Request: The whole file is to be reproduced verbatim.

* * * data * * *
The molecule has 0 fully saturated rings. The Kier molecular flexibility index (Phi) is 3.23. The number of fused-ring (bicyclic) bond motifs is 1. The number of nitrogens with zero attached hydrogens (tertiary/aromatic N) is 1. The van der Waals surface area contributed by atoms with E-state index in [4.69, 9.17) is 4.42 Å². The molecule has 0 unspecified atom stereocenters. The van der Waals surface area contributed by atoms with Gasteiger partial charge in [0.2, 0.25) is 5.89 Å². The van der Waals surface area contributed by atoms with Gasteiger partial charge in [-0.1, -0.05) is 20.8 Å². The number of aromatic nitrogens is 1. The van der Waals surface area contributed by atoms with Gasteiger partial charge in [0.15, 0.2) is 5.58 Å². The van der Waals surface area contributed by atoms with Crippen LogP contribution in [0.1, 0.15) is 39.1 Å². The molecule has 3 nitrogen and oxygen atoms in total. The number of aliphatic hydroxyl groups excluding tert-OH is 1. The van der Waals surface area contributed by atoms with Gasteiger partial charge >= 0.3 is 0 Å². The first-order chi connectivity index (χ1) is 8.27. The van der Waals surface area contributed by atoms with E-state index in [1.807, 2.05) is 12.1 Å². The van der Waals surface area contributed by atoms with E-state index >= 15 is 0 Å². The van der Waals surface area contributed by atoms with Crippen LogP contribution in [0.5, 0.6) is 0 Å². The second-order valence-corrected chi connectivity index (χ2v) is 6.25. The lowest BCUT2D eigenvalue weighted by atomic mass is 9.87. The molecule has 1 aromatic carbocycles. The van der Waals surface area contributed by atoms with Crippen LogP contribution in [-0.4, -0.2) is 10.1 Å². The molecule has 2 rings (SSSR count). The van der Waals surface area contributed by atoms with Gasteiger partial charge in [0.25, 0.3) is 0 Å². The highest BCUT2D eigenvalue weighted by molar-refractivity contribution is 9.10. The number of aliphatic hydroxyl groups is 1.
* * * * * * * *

The molecule has 0 fully saturated rings. The Kier molecular flexibility index (Phi) is 3.23. The number of fused-ring (bicyclic) bond motifs is 1. The number of nitrogens with zero attached hydrogens (tertiary/aromatic N) is 1. The van der Waals surface area contributed by atoms with E-state index in [4.69, 9.17) is 4.42 Å². The molecule has 0 unspecified atom stereocenters. The van der Waals surface area contributed by atoms with Gasteiger partial charge in [0.2, 0.25) is 5.89 Å². The van der Waals surface area contributed by atoms with Gasteiger partial charge in [-0.1, -0.05) is 20.8 Å². The number of aromatic nitrogens is 1. The van der Waals surface area contributed by atoms with Gasteiger partial charge in [0.15, 0.2) is 5.58 Å². The van der Waals surface area contributed by atoms with Crippen LogP contribution in [0.1, 0.15) is 39.1 Å². The molecule has 3 nitrogen and oxygen atoms in total. The number of aliphatic hydroxyl groups excluding tert-OH is 1. The van der Waals surface area contributed by atoms with Gasteiger partial charge >= 0.3 is 0 Å². The first-order chi connectivity index (χ1) is 8.27. The van der Waals surface area contributed by atoms with E-state index in [1.807, 2.05) is 12.1 Å². The van der Waals surface area contributed by atoms with E-state index >= 15 is 0 Å². The van der Waals surface area contributed by atoms with Crippen LogP contribution in [0.5, 0.6) is 0 Å². The second-order valence-corrected chi connectivity index (χ2v) is 6.25. The lowest BCUT2D eigenvalue weighted by atomic mass is 9.87. The molecule has 1 aromatic carbocycles. The van der Waals surface area contributed by atoms with Crippen LogP contribution in [-0.4, -0.2) is 10.1 Å². The molecule has 2 rings (SSSR count). The van der Waals surface area contributed by atoms with Gasteiger partial charge in [0.25, 0.3) is 0 Å². The highest BCUT2D eigenvalue weighted by molar-refractivity contribution is 9.10. The number of aliphatic hydroxyl groups is 1.